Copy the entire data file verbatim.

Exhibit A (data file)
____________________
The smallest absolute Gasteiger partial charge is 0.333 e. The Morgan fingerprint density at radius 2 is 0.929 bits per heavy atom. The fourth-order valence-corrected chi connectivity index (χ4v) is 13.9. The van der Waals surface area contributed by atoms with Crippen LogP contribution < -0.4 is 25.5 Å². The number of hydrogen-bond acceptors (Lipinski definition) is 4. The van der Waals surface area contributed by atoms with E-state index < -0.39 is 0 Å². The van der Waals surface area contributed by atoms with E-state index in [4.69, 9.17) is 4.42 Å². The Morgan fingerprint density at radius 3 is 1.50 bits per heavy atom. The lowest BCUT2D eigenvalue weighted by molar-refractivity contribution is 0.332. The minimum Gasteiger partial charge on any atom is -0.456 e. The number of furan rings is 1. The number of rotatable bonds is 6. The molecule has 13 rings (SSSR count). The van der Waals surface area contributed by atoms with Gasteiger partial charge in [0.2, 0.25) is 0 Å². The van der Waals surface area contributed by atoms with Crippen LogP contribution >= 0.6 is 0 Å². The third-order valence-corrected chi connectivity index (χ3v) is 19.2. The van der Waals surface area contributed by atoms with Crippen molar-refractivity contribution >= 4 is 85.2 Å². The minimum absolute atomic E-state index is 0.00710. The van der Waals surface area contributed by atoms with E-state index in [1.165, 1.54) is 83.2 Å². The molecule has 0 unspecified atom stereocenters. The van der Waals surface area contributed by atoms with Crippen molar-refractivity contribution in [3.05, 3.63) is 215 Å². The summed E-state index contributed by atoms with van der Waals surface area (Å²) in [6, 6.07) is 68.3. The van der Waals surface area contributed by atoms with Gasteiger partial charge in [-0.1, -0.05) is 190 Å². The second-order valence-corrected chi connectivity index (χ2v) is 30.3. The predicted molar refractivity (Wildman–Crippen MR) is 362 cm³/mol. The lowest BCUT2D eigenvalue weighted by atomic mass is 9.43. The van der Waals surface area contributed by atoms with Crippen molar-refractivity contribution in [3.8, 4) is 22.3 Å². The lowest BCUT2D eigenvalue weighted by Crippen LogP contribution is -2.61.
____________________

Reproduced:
The smallest absolute Gasteiger partial charge is 0.333 e. The Morgan fingerprint density at radius 2 is 0.929 bits per heavy atom. The fourth-order valence-corrected chi connectivity index (χ4v) is 13.9. The van der Waals surface area contributed by atoms with Crippen LogP contribution < -0.4 is 25.5 Å². The number of hydrogen-bond acceptors (Lipinski definition) is 4. The van der Waals surface area contributed by atoms with E-state index < -0.39 is 0 Å². The van der Waals surface area contributed by atoms with E-state index in [4.69, 9.17) is 4.42 Å². The Morgan fingerprint density at radius 3 is 1.50 bits per heavy atom. The lowest BCUT2D eigenvalue weighted by molar-refractivity contribution is 0.332. The minimum Gasteiger partial charge on any atom is -0.456 e. The number of furan rings is 1. The number of rotatable bonds is 6. The molecule has 13 rings (SSSR count). The van der Waals surface area contributed by atoms with Gasteiger partial charge in [0.2, 0.25) is 0 Å². The van der Waals surface area contributed by atoms with Crippen LogP contribution >= 0.6 is 0 Å². The third-order valence-corrected chi connectivity index (χ3v) is 19.2. The van der Waals surface area contributed by atoms with Crippen molar-refractivity contribution >= 4 is 85.2 Å². The minimum absolute atomic E-state index is 0.00710. The van der Waals surface area contributed by atoms with E-state index in [1.165, 1.54) is 83.2 Å². The molecule has 0 unspecified atom stereocenters. The van der Waals surface area contributed by atoms with Crippen molar-refractivity contribution in [3.05, 3.63) is 215 Å². The summed E-state index contributed by atoms with van der Waals surface area (Å²) in [6, 6.07) is 68.3. The van der Waals surface area contributed by atoms with Gasteiger partial charge in [-0.1, -0.05) is 190 Å². The second-order valence-corrected chi connectivity index (χ2v) is 30.3. The predicted molar refractivity (Wildman–Crippen MR) is 362 cm³/mol. The lowest BCUT2D eigenvalue weighted by atomic mass is 9.43. The van der Waals surface area contributed by atoms with Crippen molar-refractivity contribution in [3.8, 4) is 22.3 Å². The lowest BCUT2D eigenvalue weighted by Crippen LogP contribution is -2.61.